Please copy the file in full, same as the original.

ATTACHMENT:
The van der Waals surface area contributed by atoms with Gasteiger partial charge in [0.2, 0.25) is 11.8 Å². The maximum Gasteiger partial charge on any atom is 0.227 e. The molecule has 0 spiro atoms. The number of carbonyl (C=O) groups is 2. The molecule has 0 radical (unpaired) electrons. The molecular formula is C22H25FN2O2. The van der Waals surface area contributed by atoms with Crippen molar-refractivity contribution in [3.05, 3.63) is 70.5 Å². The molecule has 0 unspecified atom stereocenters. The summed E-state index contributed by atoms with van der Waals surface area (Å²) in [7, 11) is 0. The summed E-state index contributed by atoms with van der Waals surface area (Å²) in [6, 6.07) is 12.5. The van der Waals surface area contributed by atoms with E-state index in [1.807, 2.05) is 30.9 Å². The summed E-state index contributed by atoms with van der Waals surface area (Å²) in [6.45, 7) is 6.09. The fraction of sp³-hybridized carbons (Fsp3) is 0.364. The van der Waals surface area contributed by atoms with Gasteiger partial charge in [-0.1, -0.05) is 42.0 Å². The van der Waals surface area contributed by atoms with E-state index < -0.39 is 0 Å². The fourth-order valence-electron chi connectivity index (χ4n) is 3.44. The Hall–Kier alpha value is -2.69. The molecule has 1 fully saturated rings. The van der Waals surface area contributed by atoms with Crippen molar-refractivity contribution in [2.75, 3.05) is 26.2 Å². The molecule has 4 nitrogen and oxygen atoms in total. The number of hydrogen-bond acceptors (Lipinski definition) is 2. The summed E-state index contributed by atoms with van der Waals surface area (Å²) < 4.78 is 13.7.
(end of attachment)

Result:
The van der Waals surface area contributed by atoms with Gasteiger partial charge in [0.2, 0.25) is 11.8 Å². The maximum Gasteiger partial charge on any atom is 0.227 e. The molecule has 0 spiro atoms. The number of carbonyl (C=O) groups is 2. The molecule has 0 radical (unpaired) electrons. The molecular formula is C22H25FN2O2. The van der Waals surface area contributed by atoms with Crippen molar-refractivity contribution in [3.05, 3.63) is 70.5 Å². The molecule has 0 unspecified atom stereocenters. The summed E-state index contributed by atoms with van der Waals surface area (Å²) in [7, 11) is 0. The summed E-state index contributed by atoms with van der Waals surface area (Å²) in [6, 6.07) is 12.5. The van der Waals surface area contributed by atoms with E-state index in [1.807, 2.05) is 30.9 Å². The summed E-state index contributed by atoms with van der Waals surface area (Å²) in [6.45, 7) is 6.09. The fraction of sp³-hybridized carbons (Fsp3) is 0.364. The van der Waals surface area contributed by atoms with Gasteiger partial charge in [-0.1, -0.05) is 42.0 Å². The van der Waals surface area contributed by atoms with E-state index < -0.39 is 0 Å². The fourth-order valence-electron chi connectivity index (χ4n) is 3.44. The Hall–Kier alpha value is -2.69. The molecule has 1 fully saturated rings. The van der Waals surface area contributed by atoms with Crippen molar-refractivity contribution in [2.75, 3.05) is 26.2 Å². The molecule has 4 nitrogen and oxygen atoms in total. The number of hydrogen-bond acceptors (Lipinski definition) is 2. The summed E-state index contributed by atoms with van der Waals surface area (Å²) < 4.78 is 13.7.